Most weed killers — especially natural and organic herbicides — take time to take effect. You should expect to wait at least a week before seeing results, and some products can take up to four weeks before you start to notice fewer weeds in your lawn. Take note of the timeline indicated on your product’s packaging, and be prepared to wait a bit.

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Additionally, some homeowners make the mistake of putting down grass seed shortly after applying herbicide. A pre-emergent herbicide will prevent new weeds from sprouting and stop grass seed from germinating, so you’ll waste time and money on the seed. Plan to wait at least four weeks between applying preventative weed control and seeding.

6. Rake and Till Your Soil

Once you notice the weeds in your lawn start to turn brown, use a rake to remove as many as possible and till the soil in any bare spots in preparation for seeding.

7. Dethatch and Aerate Your Lawn

You might need to dethatch and aerate the soil for treated areas that still have healthy grass. Begin by using a rake or specialized dethatching rake to remove the thatch — dead grass roots, grass clippings, mulch, leaves, etc. — between your soil and your grass.

Once dethatch your lawn, use an aerator or hire a professional lawn care company to aerate the soil to reduce compaction. This process will allow new grass and established grass to get nutrients and water from the soil.

8. Apply Soil Amendment

Completing a soil test will show you if your soil pH is suitable for growing grass . If not, apply your soil amendment according to the product instructions.

9. Plant Seeds or Lay Down Sod

Once your soil is prepped, you can use a garden spreader to lay down grass seed or lay sod instead. Traditional seeding is far more affordable but takes up to 12 weeks with some grass species to yield a full, beautiful lawn. Laying down sod provides an instant new lawn, but the cost can be about four times as much or more. Both seeding and sod require intensive maintenance afterward. Regardless of which method you use, complete this step in the correct growing season for your species.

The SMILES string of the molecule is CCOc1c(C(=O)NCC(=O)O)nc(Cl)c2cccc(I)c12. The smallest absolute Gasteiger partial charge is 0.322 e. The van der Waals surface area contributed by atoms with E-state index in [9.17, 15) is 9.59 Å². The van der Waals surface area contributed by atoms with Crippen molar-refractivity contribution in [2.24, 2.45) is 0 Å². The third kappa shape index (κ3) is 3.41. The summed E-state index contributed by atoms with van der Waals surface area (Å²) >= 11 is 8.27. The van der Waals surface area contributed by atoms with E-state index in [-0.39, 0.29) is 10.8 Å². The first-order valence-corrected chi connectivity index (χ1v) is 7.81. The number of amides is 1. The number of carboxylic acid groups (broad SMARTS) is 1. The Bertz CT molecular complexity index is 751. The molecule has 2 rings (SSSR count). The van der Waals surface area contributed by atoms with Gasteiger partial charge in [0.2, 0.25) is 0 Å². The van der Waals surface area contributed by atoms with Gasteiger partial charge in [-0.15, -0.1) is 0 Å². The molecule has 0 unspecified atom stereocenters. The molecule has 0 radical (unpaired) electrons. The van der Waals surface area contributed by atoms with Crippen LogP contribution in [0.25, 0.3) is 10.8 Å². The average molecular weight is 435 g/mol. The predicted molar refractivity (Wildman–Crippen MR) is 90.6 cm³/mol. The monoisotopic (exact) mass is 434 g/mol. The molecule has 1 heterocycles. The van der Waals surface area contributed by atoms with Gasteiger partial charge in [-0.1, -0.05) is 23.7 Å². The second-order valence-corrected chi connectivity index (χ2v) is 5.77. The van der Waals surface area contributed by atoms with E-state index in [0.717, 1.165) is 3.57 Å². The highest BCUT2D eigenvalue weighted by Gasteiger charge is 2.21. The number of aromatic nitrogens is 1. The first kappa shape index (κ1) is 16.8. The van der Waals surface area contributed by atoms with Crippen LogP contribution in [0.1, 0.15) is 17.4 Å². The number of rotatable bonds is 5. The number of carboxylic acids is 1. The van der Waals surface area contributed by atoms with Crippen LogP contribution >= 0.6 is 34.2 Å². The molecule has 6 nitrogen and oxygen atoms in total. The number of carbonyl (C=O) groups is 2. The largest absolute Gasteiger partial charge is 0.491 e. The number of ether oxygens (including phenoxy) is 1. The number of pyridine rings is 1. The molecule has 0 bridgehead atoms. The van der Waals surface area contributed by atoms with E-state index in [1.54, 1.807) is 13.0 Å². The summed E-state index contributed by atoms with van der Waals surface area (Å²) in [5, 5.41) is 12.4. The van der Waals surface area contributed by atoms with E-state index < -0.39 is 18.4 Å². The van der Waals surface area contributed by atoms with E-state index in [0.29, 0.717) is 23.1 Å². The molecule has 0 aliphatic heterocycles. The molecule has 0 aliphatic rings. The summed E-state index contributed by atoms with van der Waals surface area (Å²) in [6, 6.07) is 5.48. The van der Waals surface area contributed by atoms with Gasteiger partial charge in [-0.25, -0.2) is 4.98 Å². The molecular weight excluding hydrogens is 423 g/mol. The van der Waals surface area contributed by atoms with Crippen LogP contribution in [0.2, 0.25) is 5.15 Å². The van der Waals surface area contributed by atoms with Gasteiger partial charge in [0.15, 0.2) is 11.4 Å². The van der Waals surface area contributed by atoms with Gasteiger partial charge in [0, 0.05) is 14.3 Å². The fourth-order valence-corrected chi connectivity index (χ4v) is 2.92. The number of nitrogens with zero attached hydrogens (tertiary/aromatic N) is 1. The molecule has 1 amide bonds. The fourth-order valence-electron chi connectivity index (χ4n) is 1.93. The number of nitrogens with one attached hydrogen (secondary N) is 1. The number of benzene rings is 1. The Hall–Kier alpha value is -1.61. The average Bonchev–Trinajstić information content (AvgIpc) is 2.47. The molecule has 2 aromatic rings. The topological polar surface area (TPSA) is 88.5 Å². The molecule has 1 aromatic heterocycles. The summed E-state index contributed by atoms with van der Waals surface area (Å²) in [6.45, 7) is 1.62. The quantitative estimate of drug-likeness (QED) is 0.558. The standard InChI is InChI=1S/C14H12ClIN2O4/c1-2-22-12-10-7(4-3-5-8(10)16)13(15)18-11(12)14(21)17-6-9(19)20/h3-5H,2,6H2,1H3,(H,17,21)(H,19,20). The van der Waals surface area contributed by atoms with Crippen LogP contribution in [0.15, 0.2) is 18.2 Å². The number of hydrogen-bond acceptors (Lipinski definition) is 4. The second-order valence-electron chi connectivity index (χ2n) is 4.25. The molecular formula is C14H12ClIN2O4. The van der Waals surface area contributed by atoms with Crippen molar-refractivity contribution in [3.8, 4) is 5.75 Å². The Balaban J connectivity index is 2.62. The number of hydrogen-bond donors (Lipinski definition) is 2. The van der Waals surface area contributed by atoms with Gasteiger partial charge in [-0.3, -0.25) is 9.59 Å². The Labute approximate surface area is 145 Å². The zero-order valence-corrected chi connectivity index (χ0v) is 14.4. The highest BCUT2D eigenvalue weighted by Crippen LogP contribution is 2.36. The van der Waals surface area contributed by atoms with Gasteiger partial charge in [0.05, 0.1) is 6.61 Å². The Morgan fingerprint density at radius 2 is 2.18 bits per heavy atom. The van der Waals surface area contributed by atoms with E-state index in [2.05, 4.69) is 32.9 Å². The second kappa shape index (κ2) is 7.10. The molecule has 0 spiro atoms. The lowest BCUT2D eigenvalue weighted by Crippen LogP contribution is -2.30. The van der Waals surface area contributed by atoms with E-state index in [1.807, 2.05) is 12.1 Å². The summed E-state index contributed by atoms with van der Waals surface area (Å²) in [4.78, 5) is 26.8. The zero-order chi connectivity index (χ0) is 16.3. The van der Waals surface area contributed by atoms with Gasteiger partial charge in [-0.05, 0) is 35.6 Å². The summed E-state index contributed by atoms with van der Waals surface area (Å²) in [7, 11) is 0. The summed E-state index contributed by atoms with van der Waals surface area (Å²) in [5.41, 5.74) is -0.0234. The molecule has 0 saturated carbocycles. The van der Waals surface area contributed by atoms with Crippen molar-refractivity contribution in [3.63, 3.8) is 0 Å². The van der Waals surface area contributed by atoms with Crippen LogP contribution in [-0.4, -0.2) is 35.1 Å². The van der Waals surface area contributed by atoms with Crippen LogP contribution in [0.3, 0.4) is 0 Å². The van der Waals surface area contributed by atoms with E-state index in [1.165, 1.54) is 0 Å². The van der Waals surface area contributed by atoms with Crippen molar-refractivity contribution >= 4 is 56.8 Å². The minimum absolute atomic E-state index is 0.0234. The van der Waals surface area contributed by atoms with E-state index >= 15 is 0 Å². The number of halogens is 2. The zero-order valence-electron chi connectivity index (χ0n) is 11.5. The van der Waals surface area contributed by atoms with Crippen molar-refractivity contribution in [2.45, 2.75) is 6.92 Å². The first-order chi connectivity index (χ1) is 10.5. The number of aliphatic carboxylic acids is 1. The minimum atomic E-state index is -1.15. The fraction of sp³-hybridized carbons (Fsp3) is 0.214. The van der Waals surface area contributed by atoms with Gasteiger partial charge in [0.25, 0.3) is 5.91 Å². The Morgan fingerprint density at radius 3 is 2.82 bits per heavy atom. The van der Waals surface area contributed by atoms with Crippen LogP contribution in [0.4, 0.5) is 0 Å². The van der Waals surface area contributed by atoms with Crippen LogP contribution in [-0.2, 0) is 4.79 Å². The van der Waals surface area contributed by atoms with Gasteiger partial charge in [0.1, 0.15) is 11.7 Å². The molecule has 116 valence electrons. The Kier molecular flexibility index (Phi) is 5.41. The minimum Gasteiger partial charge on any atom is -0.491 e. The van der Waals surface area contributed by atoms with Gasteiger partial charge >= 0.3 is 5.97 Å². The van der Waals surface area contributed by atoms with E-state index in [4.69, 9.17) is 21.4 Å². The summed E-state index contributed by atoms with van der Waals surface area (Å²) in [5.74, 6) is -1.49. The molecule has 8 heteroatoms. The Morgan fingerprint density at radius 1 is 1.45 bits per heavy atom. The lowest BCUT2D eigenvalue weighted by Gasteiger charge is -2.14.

10. Water Your Lawn

Whether you’ve seeded or laid down sod, you need to keep your soil moist — but not soggy. Use a sprinkler to water each area three to four times a day for 10 minutes each.

11. Maintain Your Lawn

Once your lawn is fully established, you need to maintain it to keep it weed-free in the future. Weeds thrive in compacted or nutrient-deprived soil and in grass that is overwatered or cut too short. It would be best to aerate at least once a year to reduce soil compaction, fertilize regularly to maintain the proper nutrient balance for a healthy lawn, complete infrequent, deep waterings, and mow your lawn at the highest mower setting to avoid weeds from returning. Year-round care is essential to keep your property looking green and healthy.

Reasons Why Your Lawn is Full of Weeds

Many homeowners assume that weeds in their lawns are inevitable, but certain things welcome them. We’ll discuss these below and how to avoid these issues on your property.

Low Mowing

Weeds can’t thrive where healthy grass competes for resources. Keeping your lawn at least three inches tall can help reduce the likelihood of weeds taking over.

Compacted Soil

Grass can’t absorb sufficient nutrients and water from compacted soil, but weeds can. Aerating your lawn once a year will help reduce compaction and make it challenging for weeds to thrive.

Not Enough Water

Insufficient water will stress your grass, leaving minimal competition for weeds. Water deeply and infrequently will create the ideal environment for your grass to keep weeds at bay.

Professional Lawn Care Services

Some homeowners are happy doing DIY lawn care , but many prefer to hand the reins to a professional. Lawn care services always cost more than doing the work yourself, but they often yield better and faster results and, in the best-case scenarios, come with a satisfaction guarantee.

If you’re looking for the best full-service lawn company to handle fertilization for your property, we recommend TruGreen. This company has a wealth of plans and add-on services to provide customization options, affordable prices, a nationwide coverage area, and guarantees your satisfaction with its work.

How to Get Rid of a Lawn Full of Weeds

All year long, we look forward to sinking our feet into lush, radiant green grass. But nobody wants stringy ivy, coarse clovers or fuzzy dandelions grazing your toes instead!

And once you’ve spotted one, you’re sure to see more! Weeds seem to keep multiplying until they’re a huge, unattractive problem.

Luckily, you can bring your lawn back to life by ridding it of weeds and boosting your turf’s health. Here’s how to get rid of weeds in your grass for good.

My lawn is all weeds. What should I do?

Taming a lawn full of weeds might feel daunting, but it’s all about keeping your turf as healthy as can be.